Skip to main content

The Failings of Philosophy

A great measure of the disparity between philosophies, especially within the realm of economics and other social sciences, can be attributed to the agreement between the way the world organically operates and the way it might otherwise ideally or hypothetically operate per the proposed model.

In truth, such a contrast is born out of the impassioned philosopher’s demand for a world which is better than the one in which we actually, even regrettably, live.

In this particular case, the perseverant philosopher has journeyed beyond the purview of logic and reason to the realm of fiction and wishful thinking, which proves risky by imbuing the unwitting and impressionable public with pretense hinged to hypotheticals which operate to the tune of tantalizing fantasy rather than to the immutable cadence of reality.



The lazy philosopher, then, works not in search of truth, which proves reliably elusive, but rather to affirm his model and to squeeze data into it despite any apparent disagreement, awkwardly squinting his eyes and hastily adjusting his lenses whenever something appears to go awry.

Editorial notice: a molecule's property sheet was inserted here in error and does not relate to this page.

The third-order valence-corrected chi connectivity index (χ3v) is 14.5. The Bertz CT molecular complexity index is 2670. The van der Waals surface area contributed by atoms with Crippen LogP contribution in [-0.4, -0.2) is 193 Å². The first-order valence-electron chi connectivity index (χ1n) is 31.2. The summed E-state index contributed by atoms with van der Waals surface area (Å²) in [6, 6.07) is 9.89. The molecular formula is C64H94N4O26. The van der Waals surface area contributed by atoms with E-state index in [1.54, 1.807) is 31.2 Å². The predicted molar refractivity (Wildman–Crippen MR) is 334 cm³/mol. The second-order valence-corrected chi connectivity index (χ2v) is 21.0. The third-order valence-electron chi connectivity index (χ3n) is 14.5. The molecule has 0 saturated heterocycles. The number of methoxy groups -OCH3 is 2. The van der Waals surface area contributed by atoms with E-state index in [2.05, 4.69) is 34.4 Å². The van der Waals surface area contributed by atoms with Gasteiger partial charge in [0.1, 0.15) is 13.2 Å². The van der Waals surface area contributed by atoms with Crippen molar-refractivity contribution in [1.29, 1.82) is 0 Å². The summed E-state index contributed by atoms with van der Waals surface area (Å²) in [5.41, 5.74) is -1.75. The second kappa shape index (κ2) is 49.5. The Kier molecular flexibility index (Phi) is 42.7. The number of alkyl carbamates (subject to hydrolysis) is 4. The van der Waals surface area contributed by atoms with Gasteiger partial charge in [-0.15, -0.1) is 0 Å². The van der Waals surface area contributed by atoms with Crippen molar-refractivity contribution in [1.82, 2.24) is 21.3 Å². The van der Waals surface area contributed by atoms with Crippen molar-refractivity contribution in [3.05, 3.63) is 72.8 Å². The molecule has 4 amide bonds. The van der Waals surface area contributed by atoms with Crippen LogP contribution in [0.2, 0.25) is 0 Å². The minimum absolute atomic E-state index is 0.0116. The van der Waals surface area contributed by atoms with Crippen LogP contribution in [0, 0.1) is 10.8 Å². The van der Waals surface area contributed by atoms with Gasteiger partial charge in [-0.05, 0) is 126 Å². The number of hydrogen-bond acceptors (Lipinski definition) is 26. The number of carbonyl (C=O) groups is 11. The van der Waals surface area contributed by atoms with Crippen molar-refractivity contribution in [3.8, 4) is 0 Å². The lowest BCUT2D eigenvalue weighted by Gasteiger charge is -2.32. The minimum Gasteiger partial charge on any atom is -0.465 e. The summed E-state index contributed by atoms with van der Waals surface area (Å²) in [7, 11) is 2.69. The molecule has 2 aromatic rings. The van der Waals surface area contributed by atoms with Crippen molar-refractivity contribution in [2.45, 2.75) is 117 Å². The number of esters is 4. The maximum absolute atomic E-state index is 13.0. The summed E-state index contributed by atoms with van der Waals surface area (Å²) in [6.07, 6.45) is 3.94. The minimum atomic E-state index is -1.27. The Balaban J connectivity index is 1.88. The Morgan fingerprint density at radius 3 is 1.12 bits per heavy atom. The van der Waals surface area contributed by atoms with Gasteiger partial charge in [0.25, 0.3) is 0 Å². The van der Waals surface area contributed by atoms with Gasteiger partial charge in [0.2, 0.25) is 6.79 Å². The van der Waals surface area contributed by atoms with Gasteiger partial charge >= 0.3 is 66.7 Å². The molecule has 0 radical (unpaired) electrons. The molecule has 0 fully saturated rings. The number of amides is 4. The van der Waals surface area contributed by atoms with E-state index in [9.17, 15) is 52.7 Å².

He is, then, far less interested in modifying his existing disposition than in forming his reality around it.

As it turns out, there is plainly too much risk in jeopardizing the life’s work and reputation to become openminded to fresh discoveries, insightful revelations, conflicting evidence or revolutionary findings of any kind.

Too much hangs in the balance.

From heliocentric to geocentric models of the universe to prehistoric religions and historical healing practices, the academic world is rife with theories which once caught the world on fire, only to be later extinguished by more fashionable or convincing theories.

In many cases, logic has prevailed.

In still others, as the reader shall see, the world has been duped. 

Ironically, renowned sophist John Maynard Keynes supported this claim in his General Theory of Employment, Interest, and Money, published in 1936: